Friday, May 27, 2016

I used to be Afraid of the Dark

My older brother slept in a pitch black room.  I idolized him for that because I was afraid of the dark.  I idolized him enough to eventually develop the habit myself. Now I love the dark.  There are a couple ideas that helped me make the transition, and I want to help you make it too, though not in a literal sense.

One idea is that a lack of light is a disadvantage to a victim just as much as it is a disadvantage to an attacker.  I wasn't really afraid of real attackers though.

I was afraid of ghosts and wraiths and poltergeists.  No physical evidence has ever been produced showing that something supernatural was responsible for any kind of suffering.  I eventually mastered something I call "apophatic" reasoning, which is a term I got from Mark Passio.  The lack of physical evidence for supernatural causes of human suffering is powerful when you understand how quickly and forcefully such evidence would spread.

Supernatural causes, philosophically, are impossible.  "Supernatural" means beyond the nature of the universe.  "Cause" identifies a relationship in the nature of the universe.  Supernatural, philosophically, is a euphemism for "I don't know enough."  Roll a die and it will land on a number.  Can you predict the number?  No, you can't, not if you roll it properly, and it's balanced.  That doesn't make the number supernatural.  Maybe you'll roll three sixes in a row.  That also does not make it supernatural.  If you continue rolling sixes and you cannot get the die to land on another number, then you can pretend it's supernatural, but any decent physicist will offer to analyze your die to see if it's loaded.  Perhaps he will not find the reason.  Would you then call it supernatural?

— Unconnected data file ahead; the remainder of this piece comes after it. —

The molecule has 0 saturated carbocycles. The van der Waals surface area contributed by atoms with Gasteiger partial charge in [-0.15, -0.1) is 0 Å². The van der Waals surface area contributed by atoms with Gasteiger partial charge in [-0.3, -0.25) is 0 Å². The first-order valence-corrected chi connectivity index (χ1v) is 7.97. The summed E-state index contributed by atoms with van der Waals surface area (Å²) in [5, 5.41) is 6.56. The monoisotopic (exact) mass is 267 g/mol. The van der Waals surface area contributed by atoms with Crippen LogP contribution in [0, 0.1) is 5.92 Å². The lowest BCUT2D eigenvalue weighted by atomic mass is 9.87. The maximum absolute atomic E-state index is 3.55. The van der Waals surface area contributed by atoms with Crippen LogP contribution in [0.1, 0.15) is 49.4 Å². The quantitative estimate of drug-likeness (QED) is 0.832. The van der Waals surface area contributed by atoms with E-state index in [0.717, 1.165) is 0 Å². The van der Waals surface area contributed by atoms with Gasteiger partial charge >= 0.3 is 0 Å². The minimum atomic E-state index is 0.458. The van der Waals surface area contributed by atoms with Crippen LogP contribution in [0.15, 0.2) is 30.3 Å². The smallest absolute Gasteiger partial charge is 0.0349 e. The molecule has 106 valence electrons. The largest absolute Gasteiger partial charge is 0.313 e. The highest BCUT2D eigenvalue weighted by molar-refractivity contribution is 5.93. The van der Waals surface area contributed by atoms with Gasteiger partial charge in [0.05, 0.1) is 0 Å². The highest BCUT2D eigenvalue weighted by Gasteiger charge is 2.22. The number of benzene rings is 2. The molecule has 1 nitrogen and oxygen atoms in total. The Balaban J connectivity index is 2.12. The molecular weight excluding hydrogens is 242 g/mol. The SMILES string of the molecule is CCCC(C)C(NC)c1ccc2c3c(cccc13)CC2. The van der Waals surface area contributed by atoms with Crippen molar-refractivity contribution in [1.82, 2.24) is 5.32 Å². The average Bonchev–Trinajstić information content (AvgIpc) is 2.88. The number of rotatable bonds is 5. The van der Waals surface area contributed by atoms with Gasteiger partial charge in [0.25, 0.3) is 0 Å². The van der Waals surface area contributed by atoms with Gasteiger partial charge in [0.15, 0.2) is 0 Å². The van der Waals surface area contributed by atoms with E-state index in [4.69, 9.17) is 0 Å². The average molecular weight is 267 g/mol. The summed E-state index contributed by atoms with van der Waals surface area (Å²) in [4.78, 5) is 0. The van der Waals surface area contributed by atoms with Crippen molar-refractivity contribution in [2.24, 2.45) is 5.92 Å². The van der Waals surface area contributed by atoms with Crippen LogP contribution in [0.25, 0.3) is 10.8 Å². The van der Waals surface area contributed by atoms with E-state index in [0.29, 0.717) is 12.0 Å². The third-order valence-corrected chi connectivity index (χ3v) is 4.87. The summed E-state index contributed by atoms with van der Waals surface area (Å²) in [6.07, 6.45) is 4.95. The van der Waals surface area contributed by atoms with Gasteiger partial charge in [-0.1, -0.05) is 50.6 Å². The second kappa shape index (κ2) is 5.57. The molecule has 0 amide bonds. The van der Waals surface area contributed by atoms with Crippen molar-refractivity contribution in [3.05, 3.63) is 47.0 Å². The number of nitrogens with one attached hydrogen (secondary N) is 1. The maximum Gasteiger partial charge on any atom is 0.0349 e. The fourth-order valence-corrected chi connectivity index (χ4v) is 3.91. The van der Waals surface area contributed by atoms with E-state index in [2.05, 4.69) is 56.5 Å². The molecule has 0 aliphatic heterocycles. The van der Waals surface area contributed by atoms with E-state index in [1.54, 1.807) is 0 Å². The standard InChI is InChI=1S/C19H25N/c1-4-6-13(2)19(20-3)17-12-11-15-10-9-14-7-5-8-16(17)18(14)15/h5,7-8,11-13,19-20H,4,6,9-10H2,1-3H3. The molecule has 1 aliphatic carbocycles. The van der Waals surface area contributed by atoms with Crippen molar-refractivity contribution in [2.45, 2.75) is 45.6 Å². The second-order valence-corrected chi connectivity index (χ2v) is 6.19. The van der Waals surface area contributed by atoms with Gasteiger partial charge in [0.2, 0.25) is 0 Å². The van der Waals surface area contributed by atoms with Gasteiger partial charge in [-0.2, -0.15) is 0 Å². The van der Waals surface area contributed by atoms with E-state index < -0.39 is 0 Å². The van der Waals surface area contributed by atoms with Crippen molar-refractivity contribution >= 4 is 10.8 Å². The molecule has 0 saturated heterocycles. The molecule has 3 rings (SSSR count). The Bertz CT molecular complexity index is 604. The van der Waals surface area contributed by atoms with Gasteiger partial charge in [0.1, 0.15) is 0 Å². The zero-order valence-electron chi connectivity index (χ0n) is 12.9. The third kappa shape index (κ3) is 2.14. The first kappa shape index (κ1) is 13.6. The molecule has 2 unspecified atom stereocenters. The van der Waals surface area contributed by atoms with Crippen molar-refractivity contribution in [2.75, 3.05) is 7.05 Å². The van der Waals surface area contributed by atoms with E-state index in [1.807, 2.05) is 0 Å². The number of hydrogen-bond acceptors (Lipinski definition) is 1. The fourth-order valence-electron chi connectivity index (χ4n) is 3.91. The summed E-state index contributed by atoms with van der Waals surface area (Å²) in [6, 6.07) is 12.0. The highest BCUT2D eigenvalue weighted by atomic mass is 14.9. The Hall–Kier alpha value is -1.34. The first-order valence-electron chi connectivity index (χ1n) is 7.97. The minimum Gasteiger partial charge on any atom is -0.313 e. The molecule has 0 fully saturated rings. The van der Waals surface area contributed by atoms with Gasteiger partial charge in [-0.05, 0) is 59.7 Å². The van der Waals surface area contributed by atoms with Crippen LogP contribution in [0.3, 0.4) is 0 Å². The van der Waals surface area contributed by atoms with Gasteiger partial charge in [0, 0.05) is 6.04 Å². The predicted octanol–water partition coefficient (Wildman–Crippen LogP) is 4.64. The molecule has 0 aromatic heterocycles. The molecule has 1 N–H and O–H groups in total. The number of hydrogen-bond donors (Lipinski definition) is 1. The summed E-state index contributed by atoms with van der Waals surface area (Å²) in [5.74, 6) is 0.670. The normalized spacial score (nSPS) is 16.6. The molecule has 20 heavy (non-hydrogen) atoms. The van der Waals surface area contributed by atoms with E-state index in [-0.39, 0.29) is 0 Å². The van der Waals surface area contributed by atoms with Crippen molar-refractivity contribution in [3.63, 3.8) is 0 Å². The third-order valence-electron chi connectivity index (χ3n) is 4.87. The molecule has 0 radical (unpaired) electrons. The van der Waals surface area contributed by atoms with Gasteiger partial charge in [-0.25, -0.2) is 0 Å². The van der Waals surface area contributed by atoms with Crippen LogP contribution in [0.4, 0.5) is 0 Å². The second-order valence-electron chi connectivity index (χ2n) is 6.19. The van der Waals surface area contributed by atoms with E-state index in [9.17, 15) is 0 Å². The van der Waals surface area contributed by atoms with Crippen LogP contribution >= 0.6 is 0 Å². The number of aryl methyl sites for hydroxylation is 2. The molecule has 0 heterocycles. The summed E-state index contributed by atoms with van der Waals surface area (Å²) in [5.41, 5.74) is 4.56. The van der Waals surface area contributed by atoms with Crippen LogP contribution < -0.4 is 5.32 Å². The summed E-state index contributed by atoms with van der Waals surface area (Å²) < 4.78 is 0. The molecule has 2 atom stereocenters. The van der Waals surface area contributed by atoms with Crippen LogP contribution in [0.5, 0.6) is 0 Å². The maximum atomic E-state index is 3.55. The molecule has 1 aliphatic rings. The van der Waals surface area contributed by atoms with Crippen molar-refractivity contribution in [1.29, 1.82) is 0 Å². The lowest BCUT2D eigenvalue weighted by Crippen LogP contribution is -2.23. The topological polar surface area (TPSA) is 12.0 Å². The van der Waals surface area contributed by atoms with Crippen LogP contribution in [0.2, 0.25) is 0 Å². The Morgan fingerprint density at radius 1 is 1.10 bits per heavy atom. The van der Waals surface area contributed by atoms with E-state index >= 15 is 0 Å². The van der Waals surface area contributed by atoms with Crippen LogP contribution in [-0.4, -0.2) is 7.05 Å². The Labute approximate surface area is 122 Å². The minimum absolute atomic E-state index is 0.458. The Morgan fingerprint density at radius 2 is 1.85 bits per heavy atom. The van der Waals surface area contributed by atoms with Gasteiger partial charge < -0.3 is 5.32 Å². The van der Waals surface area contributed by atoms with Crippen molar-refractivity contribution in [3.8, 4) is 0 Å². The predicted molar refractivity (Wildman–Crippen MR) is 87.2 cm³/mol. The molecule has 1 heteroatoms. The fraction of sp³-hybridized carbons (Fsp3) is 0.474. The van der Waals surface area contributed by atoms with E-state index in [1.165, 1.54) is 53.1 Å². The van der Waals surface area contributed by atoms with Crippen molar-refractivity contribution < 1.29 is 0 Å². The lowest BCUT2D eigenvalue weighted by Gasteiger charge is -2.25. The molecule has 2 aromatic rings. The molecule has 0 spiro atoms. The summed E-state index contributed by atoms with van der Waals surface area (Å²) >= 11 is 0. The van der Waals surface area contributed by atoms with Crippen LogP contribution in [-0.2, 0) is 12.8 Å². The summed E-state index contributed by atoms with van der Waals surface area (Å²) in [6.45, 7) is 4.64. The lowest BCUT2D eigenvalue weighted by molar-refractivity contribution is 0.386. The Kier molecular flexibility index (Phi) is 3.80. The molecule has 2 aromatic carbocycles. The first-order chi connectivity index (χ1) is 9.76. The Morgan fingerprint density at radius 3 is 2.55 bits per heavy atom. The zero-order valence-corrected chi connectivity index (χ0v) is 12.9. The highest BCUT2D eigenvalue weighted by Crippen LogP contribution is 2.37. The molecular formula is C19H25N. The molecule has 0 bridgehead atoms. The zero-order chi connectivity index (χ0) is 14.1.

I wouldn't.  To give up the hunt for the reason your die lands only on the number six is to abandon one of the best faculties human beings have, reason.  It takes a lot of humility to study such a die for weeks and continually admit that you're still "in the dark" about why it always lands on the same number.  Humility is valuable.  It stops us from believing fairy tales.

The non-literal sense in which I wish to help you not to be afraid of the dark is to encourage you to keep looking.  Whatever it is that makes the die always land on six is a metaphor for how we improve the world.  Most people give up, and that's a metaphor for accepting fake authority, also known as relying on government.  When authority is not fake, it does not use punishment.  It has no use for punishment.  It even encourages the kind of thing that fake authority punishes, because that kind of thing (going against the advice of authority) provides great learning experiences.

Governments and police are fake authorities, which is why they punish people for breaking their laws.  A law is a discovery about how the universe works.  Watch a dog with a bone.  If another creature approaches, the dog growls, "This is my bone.  Get away or I'll bite you."  Humans, well, sane humans, do this too.  Perhaps we don't bite (or growl), but we demand that our property rights be respected.  At least we make that demand to other humans whom we view as equals.  Some of us don't make that demand to fake authorities, and that is because we are, figuratively, afraid of the dark.